Elephant poaching as well as illegal “coltan” (colombo-tantalite) and gold mining have since 2000, become major problems in the 13 400 km² Okapi Faunal Reserve.

Source: Hart and Mwinyihali 2001

Currently, one of the most serious problems for park management is the murderous activities of the remnants of former Interahamwe/Rwandan Armed Forces who carried out the Rwandan genocide and are intent on gaining control of neighbouring Rwanda through force. At least 80 of Virunga’s park staff have been killed by insurgents (McNeely 2002). These forces also remain a threat to local people, on whom they prey in order to survive. Their raids on local villages – which reportedly include villages of Hutus who refuse to send men to join them – are characterized by severe brutality and widespread sexual violence against women (ACTS 2005). They are reported to have bases in the Virunga National Park, and their presence has also been one of the reasons for international tensions and fighting between troops of various forces. Militia activities have also affected management of the Kahuzi-Biega National Park in eastern DRC, where fighting and widespread human rights abuses in and around South Kivu in late 2004 affected the ability of NGOs to help develop the capacity of the park management (ACTS 2005).

In Rwanda, there were serious environmental impacts of the civil war (1990-1994). Hundreds of hectares of high-altitude forest were cut down for fuelwood and timber by IDP, many of whom were forced onto steep, ecologically fragile hillsides in the densely-populated northwest. About 15 000 ha of plantation forest were destroyed, and 35 000 ha damaged, during the conflict and the immediate aftermath (Kairaba 2002). The resulting degradation has forced rural people into a vicious cycle of poverty (Gasana 2002).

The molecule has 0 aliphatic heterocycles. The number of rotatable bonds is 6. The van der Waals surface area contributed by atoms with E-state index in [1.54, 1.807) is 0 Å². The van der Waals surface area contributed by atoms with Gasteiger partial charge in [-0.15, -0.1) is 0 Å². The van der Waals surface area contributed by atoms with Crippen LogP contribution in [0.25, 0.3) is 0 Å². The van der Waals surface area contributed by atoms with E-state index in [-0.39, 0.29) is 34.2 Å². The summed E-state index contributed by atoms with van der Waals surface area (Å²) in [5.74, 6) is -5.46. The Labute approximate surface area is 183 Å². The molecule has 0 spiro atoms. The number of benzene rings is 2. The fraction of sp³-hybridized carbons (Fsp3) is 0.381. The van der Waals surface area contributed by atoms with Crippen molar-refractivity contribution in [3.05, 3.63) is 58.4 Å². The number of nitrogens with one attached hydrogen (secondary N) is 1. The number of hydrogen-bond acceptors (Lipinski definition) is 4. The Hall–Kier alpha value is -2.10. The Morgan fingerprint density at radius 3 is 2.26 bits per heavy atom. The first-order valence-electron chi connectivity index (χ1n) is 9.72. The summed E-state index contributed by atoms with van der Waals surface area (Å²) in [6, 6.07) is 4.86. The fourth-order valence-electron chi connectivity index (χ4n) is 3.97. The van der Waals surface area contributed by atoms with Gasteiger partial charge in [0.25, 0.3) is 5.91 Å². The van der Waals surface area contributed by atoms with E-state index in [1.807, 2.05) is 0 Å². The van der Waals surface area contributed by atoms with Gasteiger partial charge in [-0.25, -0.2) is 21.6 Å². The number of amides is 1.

The lack of protection for the national parks meant that poaching and harvesting of natural resources greatly increased. Indeed, the Rwandan Patriotic Front (RPF) used the Parc National des Volcans (PNV) to launch their incursion, and the area suffered as a result of the military activities there. For example, in 1991 the Forces Armées Rwandaises (FAR) cut a swathe 50-100 m wide bordering an important trail through the bamboo forest in the park, in order to reduce the threat of ambush (Shambaugh and others 2001). Many animals were also killed in the Akagera National Park by the military (FAR and RPF) between 1990 and 1993 (Plumptre and others 2001).

In the south of the country, the Nyungwe Forest Park which is contiguous with the Kibira Forest Park in neighbouring Burundi, was affected by poaching in the years after the genocide. The last elephant was killed in 1999, and the number of ungulates was also seriously affected. In the PNV, on the DRC border in the northwest, the aftermath of genocide and war has been widespread poverty, which combined with few other livelihood options, encourages poaching. Research suggests that many households living within 2.5 km of the park are involved, either in terms of hunting wildlife in the park, killing wildlife that stray into fields, or buying bushmeat (Plumptre 2002). The survey, which is likely to have produced conservative figures because of the sensitivity of the issue, suggests that 11 per cent of households near the PNV hunt in the park use snares. Almost a third admitted to killing animals that stray onto their fields, while a further third admitted to buying wild meat. Hunting was strongly associated with poverty, as well as close proximity to the park. In addition to local sale, animals are sometimes caught for sale further afield: in early 2004, a live baby gorilla (gorilla spp.) was found by police in a house in Ruhengeri, while poaching of chimpanzees was recorded in the same area in 2003. Birds are also reportedly poached for sale.

Uganda’s biodiversity has also been affected by violence, especially during the periods of extreme civil instability in the 1980s. During these periods, there was a breakdown in government capacity to manage protected areas, and there was massive exploitation of the unique Bwindi forest, in terms of gold extraction, timber harvesting, and hunting of wildlife (Hamilton and others 2000). This impacted negatively on the tourism industry (Kalpers 2001). In 2006, as a result of over 20 years of civil war in northern Uganda, up to 70 per cent of the population live in extreme poverty (IRIN 2006).